A problem with orphan genes?

No. That number is a wild overestimate. They might only have a single TRG compared to their closest relatives.


Taxonomically restricted genes (TRGs) are genes that are present only in one clade. Protein-coding TRGs may evolve de novo from previously noncoding sequences: functional ncRNA, introns, or alternative reading frames of older protein-coding genes, or intergenic sequences. A major challenge in studying de novo genes is the need to avoid both false-positives (nonfunctional open reading frames and/or functional genes that did not arise de novo) and false-negatives. Here, we search conservatively for high-confidence TRGs as the most promising candidates for experimental studies, ensuring functionality through conservation across at least two species, and ensuring de novo status through examination of homologous noncoding sequences. Our pipeline also avoids ascertainment biases associated with preconceptions of how de novo genes are born. We identify one TRG family that evolved de novo in the Drosophila melanogaster subgroup. This TRG family contains single-copy genes in Drosophila simulans and Drosophila sechellia . It originated in an intron of a well-established gene, sharing that intron with another well-established gene upstream. These TRGs contain an intron that predates their open reading frame. These genes have not been previously reported as de novo originated, and to our knowledge, they are the best Drosophila candidates identified so far for experimental studies aimed at elucidating the properties of de novo genes.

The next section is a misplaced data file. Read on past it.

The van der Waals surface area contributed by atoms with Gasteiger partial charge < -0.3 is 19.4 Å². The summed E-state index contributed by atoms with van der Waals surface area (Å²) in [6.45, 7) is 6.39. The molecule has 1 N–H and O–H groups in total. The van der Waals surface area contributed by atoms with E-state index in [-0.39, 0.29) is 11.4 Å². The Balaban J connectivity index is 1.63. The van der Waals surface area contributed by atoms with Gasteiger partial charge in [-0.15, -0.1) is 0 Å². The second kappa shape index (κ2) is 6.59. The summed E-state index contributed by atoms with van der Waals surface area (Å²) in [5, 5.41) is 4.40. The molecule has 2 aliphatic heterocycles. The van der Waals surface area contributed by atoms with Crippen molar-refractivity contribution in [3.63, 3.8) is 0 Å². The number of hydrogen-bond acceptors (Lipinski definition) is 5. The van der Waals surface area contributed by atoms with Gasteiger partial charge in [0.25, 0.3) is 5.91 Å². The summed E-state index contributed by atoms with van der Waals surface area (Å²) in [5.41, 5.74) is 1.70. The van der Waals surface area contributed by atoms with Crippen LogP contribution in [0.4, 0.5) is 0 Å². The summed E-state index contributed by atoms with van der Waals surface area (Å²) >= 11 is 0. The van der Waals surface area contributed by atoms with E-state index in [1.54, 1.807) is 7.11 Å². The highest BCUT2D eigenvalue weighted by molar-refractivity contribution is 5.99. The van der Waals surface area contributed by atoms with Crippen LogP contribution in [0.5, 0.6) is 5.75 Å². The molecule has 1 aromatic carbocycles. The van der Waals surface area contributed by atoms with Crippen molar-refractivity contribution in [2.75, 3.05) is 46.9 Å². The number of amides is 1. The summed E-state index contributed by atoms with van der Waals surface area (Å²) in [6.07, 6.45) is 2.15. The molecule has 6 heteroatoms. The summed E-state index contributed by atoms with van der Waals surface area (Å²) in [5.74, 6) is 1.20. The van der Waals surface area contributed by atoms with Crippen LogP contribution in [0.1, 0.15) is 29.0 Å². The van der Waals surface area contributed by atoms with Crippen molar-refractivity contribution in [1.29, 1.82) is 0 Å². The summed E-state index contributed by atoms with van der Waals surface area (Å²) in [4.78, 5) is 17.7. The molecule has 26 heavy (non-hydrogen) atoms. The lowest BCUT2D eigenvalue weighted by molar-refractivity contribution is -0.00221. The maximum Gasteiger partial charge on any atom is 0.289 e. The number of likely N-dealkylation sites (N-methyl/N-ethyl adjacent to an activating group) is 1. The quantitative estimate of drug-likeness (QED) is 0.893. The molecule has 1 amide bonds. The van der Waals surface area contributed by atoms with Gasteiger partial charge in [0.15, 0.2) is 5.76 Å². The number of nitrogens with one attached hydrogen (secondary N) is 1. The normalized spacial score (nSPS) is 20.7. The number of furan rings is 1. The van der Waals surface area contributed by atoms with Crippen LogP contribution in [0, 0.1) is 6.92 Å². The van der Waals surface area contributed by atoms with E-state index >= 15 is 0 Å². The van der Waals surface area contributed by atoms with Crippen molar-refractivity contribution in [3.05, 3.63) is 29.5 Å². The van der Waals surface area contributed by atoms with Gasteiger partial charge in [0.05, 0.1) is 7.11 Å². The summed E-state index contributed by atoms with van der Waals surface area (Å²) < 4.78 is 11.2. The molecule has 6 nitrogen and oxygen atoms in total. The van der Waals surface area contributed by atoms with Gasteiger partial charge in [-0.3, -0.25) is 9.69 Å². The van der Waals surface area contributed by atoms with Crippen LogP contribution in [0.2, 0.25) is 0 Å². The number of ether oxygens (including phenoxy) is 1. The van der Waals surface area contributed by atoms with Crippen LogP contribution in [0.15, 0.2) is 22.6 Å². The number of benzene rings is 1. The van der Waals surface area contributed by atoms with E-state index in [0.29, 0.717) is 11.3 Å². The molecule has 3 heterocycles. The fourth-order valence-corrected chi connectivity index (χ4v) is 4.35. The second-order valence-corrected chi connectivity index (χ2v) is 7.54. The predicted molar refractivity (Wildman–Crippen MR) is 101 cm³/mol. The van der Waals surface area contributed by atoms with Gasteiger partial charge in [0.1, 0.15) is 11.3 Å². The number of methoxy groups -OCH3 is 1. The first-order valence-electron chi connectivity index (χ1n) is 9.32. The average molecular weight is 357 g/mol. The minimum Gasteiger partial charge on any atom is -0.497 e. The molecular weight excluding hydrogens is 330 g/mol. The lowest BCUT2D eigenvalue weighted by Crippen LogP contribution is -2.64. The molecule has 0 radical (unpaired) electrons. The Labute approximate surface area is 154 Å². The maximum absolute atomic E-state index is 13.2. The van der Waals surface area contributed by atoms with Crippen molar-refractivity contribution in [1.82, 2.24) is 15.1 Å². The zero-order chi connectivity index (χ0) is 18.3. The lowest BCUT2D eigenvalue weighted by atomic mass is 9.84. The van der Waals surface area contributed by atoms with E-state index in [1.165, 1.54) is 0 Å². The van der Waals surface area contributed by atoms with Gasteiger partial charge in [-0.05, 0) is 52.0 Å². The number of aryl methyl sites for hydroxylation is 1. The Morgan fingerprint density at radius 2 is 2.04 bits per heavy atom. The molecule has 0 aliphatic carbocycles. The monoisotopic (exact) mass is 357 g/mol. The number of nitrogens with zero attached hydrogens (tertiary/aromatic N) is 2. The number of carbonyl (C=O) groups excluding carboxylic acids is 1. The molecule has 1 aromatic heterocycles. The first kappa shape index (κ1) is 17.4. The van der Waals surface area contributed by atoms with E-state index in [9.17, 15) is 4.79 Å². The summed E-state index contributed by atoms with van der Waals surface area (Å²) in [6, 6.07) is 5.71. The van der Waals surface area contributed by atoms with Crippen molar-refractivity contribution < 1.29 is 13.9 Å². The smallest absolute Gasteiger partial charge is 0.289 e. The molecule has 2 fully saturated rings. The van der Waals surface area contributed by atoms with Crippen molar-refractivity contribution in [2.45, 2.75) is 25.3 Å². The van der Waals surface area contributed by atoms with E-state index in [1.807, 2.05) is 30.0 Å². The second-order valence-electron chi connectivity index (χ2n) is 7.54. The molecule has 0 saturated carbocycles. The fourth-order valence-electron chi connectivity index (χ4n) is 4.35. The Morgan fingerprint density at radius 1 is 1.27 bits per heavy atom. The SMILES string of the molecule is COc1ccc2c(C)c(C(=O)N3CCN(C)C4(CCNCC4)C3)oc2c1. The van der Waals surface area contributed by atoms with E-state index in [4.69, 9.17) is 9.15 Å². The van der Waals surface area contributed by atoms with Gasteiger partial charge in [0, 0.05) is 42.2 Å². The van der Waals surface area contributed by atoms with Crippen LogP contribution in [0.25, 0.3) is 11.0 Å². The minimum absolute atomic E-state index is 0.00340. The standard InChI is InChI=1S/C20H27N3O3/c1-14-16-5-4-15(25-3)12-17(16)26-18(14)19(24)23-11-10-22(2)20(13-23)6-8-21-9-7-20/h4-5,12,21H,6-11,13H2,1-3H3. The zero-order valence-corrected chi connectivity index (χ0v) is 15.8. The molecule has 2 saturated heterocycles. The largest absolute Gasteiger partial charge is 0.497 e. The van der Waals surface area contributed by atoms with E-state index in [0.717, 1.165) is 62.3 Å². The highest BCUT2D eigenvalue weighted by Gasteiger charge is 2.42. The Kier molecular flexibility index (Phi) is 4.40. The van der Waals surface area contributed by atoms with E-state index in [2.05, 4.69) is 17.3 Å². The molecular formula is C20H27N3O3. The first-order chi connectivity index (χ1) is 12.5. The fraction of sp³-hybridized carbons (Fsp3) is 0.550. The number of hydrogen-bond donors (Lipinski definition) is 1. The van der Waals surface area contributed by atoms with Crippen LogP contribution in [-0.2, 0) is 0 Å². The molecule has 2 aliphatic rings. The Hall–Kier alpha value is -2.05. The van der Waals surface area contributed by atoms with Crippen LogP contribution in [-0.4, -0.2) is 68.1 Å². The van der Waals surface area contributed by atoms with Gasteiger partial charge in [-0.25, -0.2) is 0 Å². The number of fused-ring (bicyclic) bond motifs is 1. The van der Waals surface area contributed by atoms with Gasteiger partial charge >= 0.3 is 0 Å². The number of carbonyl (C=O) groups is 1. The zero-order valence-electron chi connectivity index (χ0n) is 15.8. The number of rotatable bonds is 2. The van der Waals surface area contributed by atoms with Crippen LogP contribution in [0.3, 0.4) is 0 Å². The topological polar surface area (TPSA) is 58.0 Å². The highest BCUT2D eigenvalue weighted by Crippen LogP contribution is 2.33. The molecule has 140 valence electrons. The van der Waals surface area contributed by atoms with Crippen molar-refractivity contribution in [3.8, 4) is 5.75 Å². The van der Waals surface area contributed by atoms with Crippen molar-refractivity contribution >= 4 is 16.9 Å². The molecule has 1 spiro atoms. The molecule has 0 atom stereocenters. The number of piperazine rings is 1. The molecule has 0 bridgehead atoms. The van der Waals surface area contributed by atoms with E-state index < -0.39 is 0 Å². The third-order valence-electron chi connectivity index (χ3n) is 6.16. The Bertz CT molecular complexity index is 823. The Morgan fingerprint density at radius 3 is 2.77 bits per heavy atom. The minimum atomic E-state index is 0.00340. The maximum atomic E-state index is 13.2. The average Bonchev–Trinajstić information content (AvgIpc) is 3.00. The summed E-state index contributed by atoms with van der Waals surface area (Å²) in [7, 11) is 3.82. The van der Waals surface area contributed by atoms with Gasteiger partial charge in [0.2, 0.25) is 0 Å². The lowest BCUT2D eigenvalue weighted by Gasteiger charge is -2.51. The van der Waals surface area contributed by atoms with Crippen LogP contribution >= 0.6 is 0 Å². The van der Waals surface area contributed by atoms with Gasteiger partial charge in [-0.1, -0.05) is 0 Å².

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so we are going back to the claim that nearly all of these orphan genes are actually “false genes”?

We never left it.

Yes, the majority identified by mere detection of translatable open reading frames, and possibly by low-level transcripts, are likely to be false positives that are just transient ORFs coming and going as non-coding DNA accumulates mutations, occasionally getting spuriously transcribed.

Have you ever actually cited the paper you got that figure from, and do they actually say what they did? I see that you haven’t. Let’s start with that.

And is it your contention that D. simulans and D. sechellia are not related by descent? If so, there’s no way to say that they’re sister species and thus no reason to compare them.

That doesn’t appear to fit @scd’s definition of an orphan gene, since it appears in multiple species.

Ah, here it is:

I see that their criterion for “orphan” is that it’s a predicted ORF whose inferred protein sequence doesn’t appear in a protein database. There are many problems with that criterion. As has been mentioned, predicted ORFs grossly overestimate the number of real, functional genes. Further, they don’t test for homologous non-coding sequences in related species. And protein databases are highly incomplete.

But no, they didn’t do genome-to-genome comparisons, as you claimed.


Which is then likely to put the true number of orphans to zero in those two species. And probably for many others, depending on how closely related they are to their nearest extant relatives.

If so we stayed with the problem of the lack of correlation between time and the amount of “false genes”. so why for instance the species grimshawi has a similar number of “false genes” as the newer species such as the simulans? (although the grimshawi is almost ten times more ancient).